And Nicholson, unlike Holme and Moxon, was an actual practitioner – at least for a while. He was the son of a mason, apprenticed as a cabinetmaker and was a journeyman in the trade before becoming a writer and architect. (I’ll write more about him soon.) So he offers the authority of experience (and the clarity of a good writer) on woodworking and carpentry (the two longest chapters), and includes shorter chapters on stone masonry, bricklaying, slating, plastering, painting, smithing and turning, for which he clearly must have relied on competent craftsmen.

I’ll be writing more about this book in the weeks to come (including the trim size, cover color, page count, price, etc.), but for now, I hope you’re as excited as am I to look forward to an excellent edition of “The Mechanic’s Companion.”

And in closing, know that I could not – or in any case would not – do this without the invaluable help and blessing of Christopher Schwarz and John Hoffman at Lost Art Press (for whom I hope to edit until my eyes or fingers or both give out). This very small publishing effort from me is simply an adjunct to what they do, and is in addition to my teaching and other editing work.

About fitz

Woodworker, writer, editor, teacher, ailurophile, Shakespearean. Will write for air-dried walnut.
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39 Responses to In the Works: Nicholson’s ‘The Mechanic’s Companion’

  1. hgordon4 says:

    I look forward to ordering it and reading it, Ms. Fitzpatrick!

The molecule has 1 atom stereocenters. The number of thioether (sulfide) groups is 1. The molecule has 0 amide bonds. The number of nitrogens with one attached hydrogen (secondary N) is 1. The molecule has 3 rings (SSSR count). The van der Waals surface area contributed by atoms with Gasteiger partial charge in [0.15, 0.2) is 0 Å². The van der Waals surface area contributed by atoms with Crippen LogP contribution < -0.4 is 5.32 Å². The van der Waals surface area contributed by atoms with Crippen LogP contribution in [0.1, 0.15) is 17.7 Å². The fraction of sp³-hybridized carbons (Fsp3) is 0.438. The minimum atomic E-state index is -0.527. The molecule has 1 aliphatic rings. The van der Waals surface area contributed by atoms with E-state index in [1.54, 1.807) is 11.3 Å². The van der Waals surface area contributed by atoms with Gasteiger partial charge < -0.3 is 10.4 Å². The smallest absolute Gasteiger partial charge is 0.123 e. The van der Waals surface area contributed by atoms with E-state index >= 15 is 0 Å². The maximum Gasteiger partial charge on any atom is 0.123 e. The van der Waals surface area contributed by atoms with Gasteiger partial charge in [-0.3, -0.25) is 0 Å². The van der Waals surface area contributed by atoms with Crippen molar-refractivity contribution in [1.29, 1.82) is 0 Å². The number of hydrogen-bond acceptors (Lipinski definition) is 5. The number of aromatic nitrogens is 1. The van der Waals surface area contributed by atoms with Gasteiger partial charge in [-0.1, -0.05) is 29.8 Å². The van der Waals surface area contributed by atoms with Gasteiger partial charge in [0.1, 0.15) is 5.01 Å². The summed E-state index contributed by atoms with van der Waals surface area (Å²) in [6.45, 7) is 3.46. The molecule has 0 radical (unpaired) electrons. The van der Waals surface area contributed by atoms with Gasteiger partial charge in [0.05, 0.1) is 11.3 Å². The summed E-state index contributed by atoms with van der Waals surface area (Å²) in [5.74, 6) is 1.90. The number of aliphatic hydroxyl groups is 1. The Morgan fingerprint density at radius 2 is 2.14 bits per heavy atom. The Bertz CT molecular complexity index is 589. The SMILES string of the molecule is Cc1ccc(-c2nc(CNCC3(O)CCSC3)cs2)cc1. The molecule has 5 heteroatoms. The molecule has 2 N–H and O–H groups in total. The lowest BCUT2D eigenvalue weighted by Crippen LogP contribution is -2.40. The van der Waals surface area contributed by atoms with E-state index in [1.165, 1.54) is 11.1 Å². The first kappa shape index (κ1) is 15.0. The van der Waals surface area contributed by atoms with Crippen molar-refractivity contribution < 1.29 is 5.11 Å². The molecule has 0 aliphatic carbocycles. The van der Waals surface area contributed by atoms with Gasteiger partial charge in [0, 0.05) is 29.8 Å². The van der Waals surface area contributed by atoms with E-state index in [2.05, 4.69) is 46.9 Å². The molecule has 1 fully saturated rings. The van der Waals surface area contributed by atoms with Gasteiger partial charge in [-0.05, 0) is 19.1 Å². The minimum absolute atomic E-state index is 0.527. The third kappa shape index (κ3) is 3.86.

Enjoyed meeting you and talking with you last weekend at Brendan’s class.

  2. This excites me a great deal, both in tend of the books and also the opportunity you’ve developed – I’m looking forward to watching where this takes you! Will definitely be ordering this when you open the list.

    Best, K

  3. bookmarklex51 says:

    Good for you! Good for us! I will be ordering this and looking forward to future publications. The Fitzpatrick edition of A Midsummer Night’s Dream?


    • fitz says:

      As much as I love MSND, I think the world has enough editions…unless I build the bower to go with, or something. (Thank you!)

  4. Excellent. This is exactly what I was hoping when I saw your announcement. Count me in.

  5. Excellent. And congratulations. It’s a book that deserves this treatment.

  6. johncashman73 says:

    I’m in!

  7. As someone who references and quotes Nicholson often, I am very excited to get my hands on a quality hard copy. Huzzah!

  8. Jim Ferrell says:

    Can’t Wait get my copy. Good luck on this new enterprise

  9. Congrats, can’t wait to get myself a copy!!

  10. rons54 says: